Full NFPA 96 Codes


The NFPA Fire Code 4.1.5 States,“The responsibility for inspection, maintenance, and cleanliness of the ventilation control and fire protection of the commercial cooking operations shall ultimately be that of the owner of the system, provided that this responsibility has not been transferred in written form to a management company, tenant, or other party.”

The Scope of NFPA 96 states:

1.1.1 –   The minimum fire safety requirements (preventative and operative) are related to the design, installation, operation, inspection, and maintenance of all public and private cooking operations.

1.1.2 – This NFPA standard 96 shall apply to residential cooking equipment used for commercial cooking operations.

1.1.3 –   This standard shall not apply to cooking equipment located in a single dwelling unit.

Here is some important information about NFPA 96 for Hood Grease Filters

6.1 – Grease Removal Devices.

6.1.1 – Listed grease filters, listed baffles, or other listed grease removal devices for use with commercial cooking equipment shall be provided.

6.1.2 – Listed grease filters and grease removal devices that are removable but not an integral component of a specific listed exhaust hood shall be listed in accordance with UL 1046.

6.1.3 – Mesh filters shall not be used unless evaluated as an integral part of a listed exhaust hood or listed in conjunction with a primary filter in accordance with UL 1046. – Grease filters shall be listed and constructed of steel or listed equivalent material. – Grease filters shall be of rigid construction that will not distort or crush under normal operation, handling, and cleaning conditions – Grease filters shall be arranged so that all exhaust air passes through the grease filters. – Grease filters shall be easily accessible and removable for cleaning. – Grease filters shall be installed at an angle not less than 45 degrees from the horizontal.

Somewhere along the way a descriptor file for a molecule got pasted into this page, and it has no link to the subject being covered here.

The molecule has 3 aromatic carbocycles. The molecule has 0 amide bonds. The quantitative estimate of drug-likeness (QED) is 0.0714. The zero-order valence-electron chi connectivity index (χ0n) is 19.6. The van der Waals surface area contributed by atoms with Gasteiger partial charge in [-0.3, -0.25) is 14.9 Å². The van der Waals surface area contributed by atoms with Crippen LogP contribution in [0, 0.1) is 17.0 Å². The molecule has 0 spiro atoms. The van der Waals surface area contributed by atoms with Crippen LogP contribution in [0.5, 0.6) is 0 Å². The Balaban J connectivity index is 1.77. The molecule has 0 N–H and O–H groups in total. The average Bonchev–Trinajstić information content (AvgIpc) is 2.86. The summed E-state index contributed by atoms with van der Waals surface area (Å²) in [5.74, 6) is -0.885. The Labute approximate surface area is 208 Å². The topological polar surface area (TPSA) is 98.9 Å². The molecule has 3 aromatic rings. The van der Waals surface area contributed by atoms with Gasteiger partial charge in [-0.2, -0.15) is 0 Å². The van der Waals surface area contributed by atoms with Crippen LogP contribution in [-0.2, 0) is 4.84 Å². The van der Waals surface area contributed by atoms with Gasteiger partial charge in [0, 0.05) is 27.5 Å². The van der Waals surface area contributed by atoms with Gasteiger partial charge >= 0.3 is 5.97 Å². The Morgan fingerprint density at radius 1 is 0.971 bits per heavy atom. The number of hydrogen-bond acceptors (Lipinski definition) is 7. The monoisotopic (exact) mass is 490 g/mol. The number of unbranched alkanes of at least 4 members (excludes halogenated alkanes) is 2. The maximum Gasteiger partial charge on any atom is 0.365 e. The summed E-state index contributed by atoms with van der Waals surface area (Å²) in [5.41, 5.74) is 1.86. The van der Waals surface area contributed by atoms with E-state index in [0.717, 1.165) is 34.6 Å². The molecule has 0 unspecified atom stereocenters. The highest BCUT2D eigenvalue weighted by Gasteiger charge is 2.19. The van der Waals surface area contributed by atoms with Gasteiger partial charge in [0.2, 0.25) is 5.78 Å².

Here is some important information about NFPA Code 96 For Solid Fuel Cooking Systems & Spark Arrestor Filters

If you are cooking with solid fuel such as wood or charcoal, you are required to use Spark Arrestor hood filters. Spark Arrestors Hood Filters are easy to identify as they have a diamond pattern grate on the front.  If your solid-fuel-burning commercial kitchen doesn’t have these specific filters, Kitchen Guard can help. 

14.5.1 – Grease removal devices shall be constructed of steel or stainless steel or be approved for solid fuel cooking.

14.5.2 – If airborne sparks and embers can be generated by the solid fuel cooking operation, spark arrestor devices shall be used prior to using the grease removal device to minimize the entrance of the sparks and embers into the grease removal device and into the hood and duct system.